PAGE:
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Despite Concerns From Dispatchers, Selectmen Approve Plan For Regional Dispatch Center

Aug 28, 2015 03:22PM ● By Bill Gilman

Representatives of the Northern Middlesex Council of Governments and Board of Selectmen discuss the proposed regional dispatch center.

Despite reassurances from Fire Chief Mike Hazel and Police Chief Timothy Sheehan that manpower would not be cut and that they would be better equipped to do their jobs, a group of Tewksbury Dispatchers remains opposed to construction of a regional dispatch center.
At their meeting Wednesday, Selectmen unanimously approved a plan to build the Northern Middlesex Regional Emergency Call Center on the grounds of the Tewksbury DPW on Whipple Road. Town Manager Richard Montouri has said a regional dispatch center would result in a significant annual savings to the town.
Pending approval next month by the boards of selectmen in Chelmsford and Dracut, the center would serve those two communities as well. Lowell remains a possibility as a fourth community. However, the Lowell City Council has expressed reservations during previous discussions. It will also cast a final vote in September.
Construction and equipment costs for the new facility would be paid for entirely by the state, which passed a bill last year (Ch. 500, Acts of 2014) to encourage regionalization. The state would also pay for two years salary for the executive director. Construction and transition would take 2-3 years.
More than a dozen dispatchers from Tewksbury and the other communities involved attended Wednesday night's selectmen's meeting. However, because it was not a public hearing, Chairman Todd Johnson limited community input to just one Tewksbury dispatcher speaking on behalf of the group.
Matthew Carapellucci, an eight-year veteran dispatcher, said he and his colleagues are extremely concerned about job security, efficiency and response times with a regional dispatch center.
"When (people) call 911 they're going to get a person who doesn't know anything about Tewksbury," said Carapellucci, adding that dispatchers who either grew up in town or have years of experience are familiar with certain landmarks and colloquialisms in their towns.
"There's going to be delays in response times," he said.
Hazel and Sheehan both gave high praise to the Tewksbury dispatchers, who have been honored twice by the state in recent years for their exceptional work. But they also tried to offer reassurance that they would not be supporting the regional dispatch center if they didn't feel it was going to improve emergency service to the community.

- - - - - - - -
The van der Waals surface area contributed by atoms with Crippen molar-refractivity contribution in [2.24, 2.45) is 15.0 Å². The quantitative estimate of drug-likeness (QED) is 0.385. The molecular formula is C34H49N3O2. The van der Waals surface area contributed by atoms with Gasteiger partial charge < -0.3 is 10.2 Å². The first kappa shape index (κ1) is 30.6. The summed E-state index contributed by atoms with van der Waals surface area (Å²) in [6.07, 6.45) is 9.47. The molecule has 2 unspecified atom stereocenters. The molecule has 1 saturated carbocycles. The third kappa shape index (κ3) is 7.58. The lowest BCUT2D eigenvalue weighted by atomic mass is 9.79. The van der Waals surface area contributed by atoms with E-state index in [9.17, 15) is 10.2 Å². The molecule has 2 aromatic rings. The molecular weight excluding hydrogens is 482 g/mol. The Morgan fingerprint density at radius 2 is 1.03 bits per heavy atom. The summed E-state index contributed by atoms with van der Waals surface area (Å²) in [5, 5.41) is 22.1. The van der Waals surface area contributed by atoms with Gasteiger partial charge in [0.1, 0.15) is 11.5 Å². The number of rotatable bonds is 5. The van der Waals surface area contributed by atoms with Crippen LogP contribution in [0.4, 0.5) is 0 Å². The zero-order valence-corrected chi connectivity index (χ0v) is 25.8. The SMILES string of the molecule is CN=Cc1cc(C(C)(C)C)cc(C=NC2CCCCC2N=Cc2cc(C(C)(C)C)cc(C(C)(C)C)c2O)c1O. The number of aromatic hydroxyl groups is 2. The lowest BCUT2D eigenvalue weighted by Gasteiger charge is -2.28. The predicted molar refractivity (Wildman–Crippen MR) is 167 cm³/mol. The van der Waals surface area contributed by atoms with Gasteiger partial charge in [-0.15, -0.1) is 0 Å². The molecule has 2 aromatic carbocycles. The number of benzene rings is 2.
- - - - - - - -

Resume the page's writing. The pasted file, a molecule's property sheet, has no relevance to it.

"I think (the dispatchers) are all champions) in what they do," said Sheehan. "There's room for any of them that want to transfer over (to the regional center). There are 22 positions now (in Dracut, Tewksbury and Chelmsford) and there will be 25.5 in the regional facility."
Hazel said he recognizes some obstacles with the new facility but nothing that can't be overcome. He also stressed the need to maintain the close bond between the dispatchers and the other emergency responders.
"I started out as a dispatcher. I know what that bond is," said Hazel. "I feel it's important that we keep that connection. We have some award-winning dispatchers in here tonight and I hope they all go to the regional center."
The regional dispatch center plan is being spearheaded by the Northern Middlesex Council of Governments. In their presentation to the Board of Selectmen Wednesday night, representatives from NMCOG outlined the benefits of the facility, including costs savings to each town, improved service, enhanced staffing and state of the art equipment paid for entirely by the state.
According to NMCOG, the estimated annual budget for the new facility, if Lowell bows out, would be just over $1.7 million, divided between Tewksbury, Chelmsford and Dracut. Tewksbury's assessment would be $572,778. According to the Montuori, the estimated annual cost savings for Tewksbury would be $135,836. Those numbers are still being evaluated. And if Lowell decides to join the regional center, the cost savings would be significantly higher.
"The driving force behind this was not the cost savings, though that is a factor," said Montuori. "We believe the service will be better and the operations will be state of the art."

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